As the old saying goes, there are only two certainties in life — death and taxes. But in today’s ever-evolving world, the reality is there is a third certainty: change. The financial services industry is worlds different than it was fifteen, ten, or even five years ago. Here, let’s look at the recent rise of robo, how financial services firms can competitively market to keep up with these platforms, and some considerations in taking the next step.
THE RISE OF ROBO
“Robo-advisor” is a term used to encompass online wealth management services that provide portfolio management advice using algorithms and automation. Because they are software platforms and don’t involve human financial planners, robo-advising doesn’t incorporate the personal aspects of wealth management, such as family goals or extraneous circumstances.
In the last two years, we’ve seen the demand for technology impact the financial services industry in a huge way. In 2015, Fidelity’s $250 million purchase of eMoney caused quite a stir. The firm immediately rolled out its next generation emX platform and integrated with more than two dozen applications, from MoneyGuidePro and Morningstar to Redtail and Albridge.
Examples of B-to-B and B-to-C robo-advisory platforms include:
These are just a few examples of robo-advisory services, and there are more popping up every day. Robos have risen in popularity because of their low costs, convenience, and simplicity.
MARKETING A ROBO-ADVISOR OFFERING
So how do financial advisory firms competitively market amidst robo-technologies? This is an important question because financial advisors want to position themselves as the preferred option compared to technology alone, but they also want to emphasize their planning technology. How best to focus on technology without going out of business?
When marketing a robo-advisor offering, advisors should focus on what this technology provides for clients. While the advisor might have been drawn to tech integrations because of all the bells and whistles promoted, at the end of the day their clients will be more concerned with how the integrations help them. Some questions to answer when drafting marketing materials include:
This is the position that the majority of the advisory firm’s marketing materials should take – client-centric and focused on the client’s needs. For example, eMoney and MoneyGuidePro provide clients the opportunity to see a living, breathing financial plan. There are plenty of features that advisors could list on their site, but simple is better and you only need to answer one question: how does this piece of technology help your clients?
THINGS TO CONSIDER BEFORE IMPLEMENTING A ROBO STRATEGY
Robo-advising technologies are gaining more and more traction, and how to effectively market them has become a question many financial advisors are asking. Here are five things to do before implementing a robo-advisor strategy:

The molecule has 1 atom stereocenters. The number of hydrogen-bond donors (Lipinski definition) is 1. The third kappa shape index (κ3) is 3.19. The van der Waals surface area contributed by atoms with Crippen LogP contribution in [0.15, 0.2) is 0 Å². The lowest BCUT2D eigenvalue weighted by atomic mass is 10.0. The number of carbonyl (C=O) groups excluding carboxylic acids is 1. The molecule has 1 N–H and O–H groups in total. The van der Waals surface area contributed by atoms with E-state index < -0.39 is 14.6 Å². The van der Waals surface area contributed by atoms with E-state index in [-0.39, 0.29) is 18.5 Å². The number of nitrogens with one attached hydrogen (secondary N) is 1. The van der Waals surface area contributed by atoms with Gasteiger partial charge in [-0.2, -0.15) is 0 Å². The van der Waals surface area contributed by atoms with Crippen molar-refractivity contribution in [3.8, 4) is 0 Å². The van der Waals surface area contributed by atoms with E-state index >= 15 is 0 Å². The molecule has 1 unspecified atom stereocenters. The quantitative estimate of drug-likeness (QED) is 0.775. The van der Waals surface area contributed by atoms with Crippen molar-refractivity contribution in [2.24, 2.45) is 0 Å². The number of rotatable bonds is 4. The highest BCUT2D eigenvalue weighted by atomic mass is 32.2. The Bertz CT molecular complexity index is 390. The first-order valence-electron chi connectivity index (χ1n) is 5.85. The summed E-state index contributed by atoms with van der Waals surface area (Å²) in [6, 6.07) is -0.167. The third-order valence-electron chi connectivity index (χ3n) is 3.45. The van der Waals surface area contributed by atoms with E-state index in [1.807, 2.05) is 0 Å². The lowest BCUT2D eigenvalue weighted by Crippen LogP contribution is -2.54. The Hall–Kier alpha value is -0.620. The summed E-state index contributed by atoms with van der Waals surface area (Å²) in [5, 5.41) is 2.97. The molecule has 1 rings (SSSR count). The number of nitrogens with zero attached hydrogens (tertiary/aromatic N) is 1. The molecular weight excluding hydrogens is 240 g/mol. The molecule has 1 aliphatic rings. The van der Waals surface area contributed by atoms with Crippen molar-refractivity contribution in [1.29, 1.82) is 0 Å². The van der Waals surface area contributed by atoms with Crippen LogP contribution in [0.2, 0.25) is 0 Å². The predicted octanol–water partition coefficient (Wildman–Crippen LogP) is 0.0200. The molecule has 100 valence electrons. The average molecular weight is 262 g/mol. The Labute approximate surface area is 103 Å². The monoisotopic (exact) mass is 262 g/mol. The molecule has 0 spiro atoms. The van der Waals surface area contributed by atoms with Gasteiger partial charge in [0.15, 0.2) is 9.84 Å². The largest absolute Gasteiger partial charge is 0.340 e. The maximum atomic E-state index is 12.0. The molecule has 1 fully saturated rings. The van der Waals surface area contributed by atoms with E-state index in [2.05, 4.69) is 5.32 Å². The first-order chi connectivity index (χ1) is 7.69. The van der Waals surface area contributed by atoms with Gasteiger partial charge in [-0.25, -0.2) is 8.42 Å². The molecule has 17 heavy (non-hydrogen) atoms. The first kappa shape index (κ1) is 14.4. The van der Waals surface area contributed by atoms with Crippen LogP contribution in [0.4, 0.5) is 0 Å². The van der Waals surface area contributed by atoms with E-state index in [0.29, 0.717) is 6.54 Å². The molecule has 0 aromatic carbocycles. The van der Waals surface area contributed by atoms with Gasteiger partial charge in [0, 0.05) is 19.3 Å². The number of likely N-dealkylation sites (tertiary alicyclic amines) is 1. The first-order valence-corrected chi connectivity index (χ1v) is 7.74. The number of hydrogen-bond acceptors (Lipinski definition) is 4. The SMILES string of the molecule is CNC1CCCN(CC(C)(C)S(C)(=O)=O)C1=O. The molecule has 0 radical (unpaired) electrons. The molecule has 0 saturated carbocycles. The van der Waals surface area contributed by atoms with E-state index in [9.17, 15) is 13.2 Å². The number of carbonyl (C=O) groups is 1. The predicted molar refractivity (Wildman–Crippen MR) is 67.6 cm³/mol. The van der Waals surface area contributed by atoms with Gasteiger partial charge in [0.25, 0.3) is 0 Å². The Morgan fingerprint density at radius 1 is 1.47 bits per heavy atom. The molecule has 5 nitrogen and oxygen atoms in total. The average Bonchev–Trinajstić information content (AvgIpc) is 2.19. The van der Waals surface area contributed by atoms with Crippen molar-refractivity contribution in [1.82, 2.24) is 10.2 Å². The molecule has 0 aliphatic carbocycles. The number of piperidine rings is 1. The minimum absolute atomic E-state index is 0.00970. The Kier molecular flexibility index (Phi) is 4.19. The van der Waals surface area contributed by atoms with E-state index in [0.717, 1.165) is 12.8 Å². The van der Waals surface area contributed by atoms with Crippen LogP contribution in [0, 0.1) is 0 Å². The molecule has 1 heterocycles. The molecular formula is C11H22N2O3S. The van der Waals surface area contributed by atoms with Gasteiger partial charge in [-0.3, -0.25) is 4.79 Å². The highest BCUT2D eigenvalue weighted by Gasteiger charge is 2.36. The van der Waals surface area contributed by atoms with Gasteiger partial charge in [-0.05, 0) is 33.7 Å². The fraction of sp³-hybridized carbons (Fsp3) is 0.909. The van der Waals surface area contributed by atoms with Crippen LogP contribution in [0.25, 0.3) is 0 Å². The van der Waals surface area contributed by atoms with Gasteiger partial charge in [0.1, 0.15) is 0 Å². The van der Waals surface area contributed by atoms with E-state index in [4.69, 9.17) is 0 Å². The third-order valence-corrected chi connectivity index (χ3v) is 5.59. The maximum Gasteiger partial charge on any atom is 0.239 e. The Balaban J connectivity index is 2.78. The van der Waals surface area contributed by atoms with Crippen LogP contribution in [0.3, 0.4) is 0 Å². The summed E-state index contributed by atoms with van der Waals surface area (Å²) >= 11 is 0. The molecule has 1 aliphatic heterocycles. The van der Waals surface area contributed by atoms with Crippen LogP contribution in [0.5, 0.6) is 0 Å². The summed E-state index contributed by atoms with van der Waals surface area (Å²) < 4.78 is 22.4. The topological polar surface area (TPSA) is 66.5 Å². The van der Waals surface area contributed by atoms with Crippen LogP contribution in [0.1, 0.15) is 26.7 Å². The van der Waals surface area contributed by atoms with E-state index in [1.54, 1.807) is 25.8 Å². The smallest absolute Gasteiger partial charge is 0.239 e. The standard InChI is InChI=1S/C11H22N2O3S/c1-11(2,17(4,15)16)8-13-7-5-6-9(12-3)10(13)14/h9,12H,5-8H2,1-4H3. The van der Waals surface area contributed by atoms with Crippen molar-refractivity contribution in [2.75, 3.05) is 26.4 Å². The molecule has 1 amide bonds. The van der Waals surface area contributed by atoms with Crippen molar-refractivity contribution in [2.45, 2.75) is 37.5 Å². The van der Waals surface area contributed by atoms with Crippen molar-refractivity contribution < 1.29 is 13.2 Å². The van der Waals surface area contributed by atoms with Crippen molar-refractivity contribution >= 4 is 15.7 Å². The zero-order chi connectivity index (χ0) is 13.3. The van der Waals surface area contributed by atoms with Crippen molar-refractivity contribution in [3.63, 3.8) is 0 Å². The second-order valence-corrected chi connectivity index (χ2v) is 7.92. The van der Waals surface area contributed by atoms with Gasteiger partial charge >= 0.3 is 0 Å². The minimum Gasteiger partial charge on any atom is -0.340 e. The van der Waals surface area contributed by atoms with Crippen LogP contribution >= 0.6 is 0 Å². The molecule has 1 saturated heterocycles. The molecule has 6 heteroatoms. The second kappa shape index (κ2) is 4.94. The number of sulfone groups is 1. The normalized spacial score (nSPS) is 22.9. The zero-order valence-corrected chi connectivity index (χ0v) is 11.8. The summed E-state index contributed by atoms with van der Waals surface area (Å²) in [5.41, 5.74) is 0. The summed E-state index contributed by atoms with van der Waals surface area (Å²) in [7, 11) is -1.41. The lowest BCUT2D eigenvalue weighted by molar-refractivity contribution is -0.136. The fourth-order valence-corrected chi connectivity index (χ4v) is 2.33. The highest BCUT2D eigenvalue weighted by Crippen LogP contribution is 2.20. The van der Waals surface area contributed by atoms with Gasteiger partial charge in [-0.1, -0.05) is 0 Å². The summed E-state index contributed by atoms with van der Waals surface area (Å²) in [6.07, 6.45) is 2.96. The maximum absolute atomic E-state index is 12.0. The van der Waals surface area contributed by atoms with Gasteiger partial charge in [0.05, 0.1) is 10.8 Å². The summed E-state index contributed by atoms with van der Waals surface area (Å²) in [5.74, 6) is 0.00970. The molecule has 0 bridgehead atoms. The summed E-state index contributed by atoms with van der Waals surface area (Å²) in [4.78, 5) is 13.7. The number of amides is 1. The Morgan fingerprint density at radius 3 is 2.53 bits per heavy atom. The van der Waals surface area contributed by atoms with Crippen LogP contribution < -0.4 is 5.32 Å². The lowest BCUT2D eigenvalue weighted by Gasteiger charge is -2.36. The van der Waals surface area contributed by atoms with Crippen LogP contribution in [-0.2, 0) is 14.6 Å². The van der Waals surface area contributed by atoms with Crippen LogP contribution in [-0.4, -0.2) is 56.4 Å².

Understand the different types of robo-advising technology
Not all robos are built the same, and deciphering which platform is best for your clients is the first step in implementing these strategies. Three popular options are as follows:
CHOOSING THE RIGHT TECHNOLOGY PLATFORM
After understanding the basics of robo-platforms, advisors should choose which one is best for their clients and their firm. What do they want to accomplish with this offering? What benefit does it provide their clients? These are good questions to get started in the search for the perfect robo. Some popular picks—and ones that can easily be integrated into FMG Suite sites—include Riskalyze, eMoney Advisor, HiddenLevers, Nest Egg Guru, and Advizr.
HIGHLIGHT THE RELATIONSHIP BETWEEN HUMAN AND COMPUTER
When marketing the robo-advisor offering, position it as a complement to the existing practice. It’s important to understand that the robo-platforms aren’t an alternate part of the practice, but instead a tool that builds on the comprehensive services the advisor already offers. It’s not one or the other, human advisor or robo-advisor, but a harmonious relationship between the two.
KNOW HOW OTHER ADVISORS ARE USING ROBO-TECHNOLOGIES
The best way to get started implementing a robo-advisor strategy is to see how other financial advisors are marketing similar offerings.
For example, Eric Flaten of ePersonal Financial offers his technology as a FinTech Program, a more affordable program for younger investors. Here, he emphasizes the value of working with a financial advisor, but also highlights the advantages of using technology to streamline the process. Financial advisors also often integrate buttons and widgets on their homepage to generate leads and information about their website visitors.
With the rapid changes in fiduciary responsibility, broker/dealer acquisitions, and rising robo-platforms, it may seem impossible to keep up. Many traditional advisors have found themselves questioning where they belong in this growing space and how they can utilize these changes to their advantage. But with a little understanding of the robo space, they can competitively market their service offerings. Technology can be a friend, not a foe.
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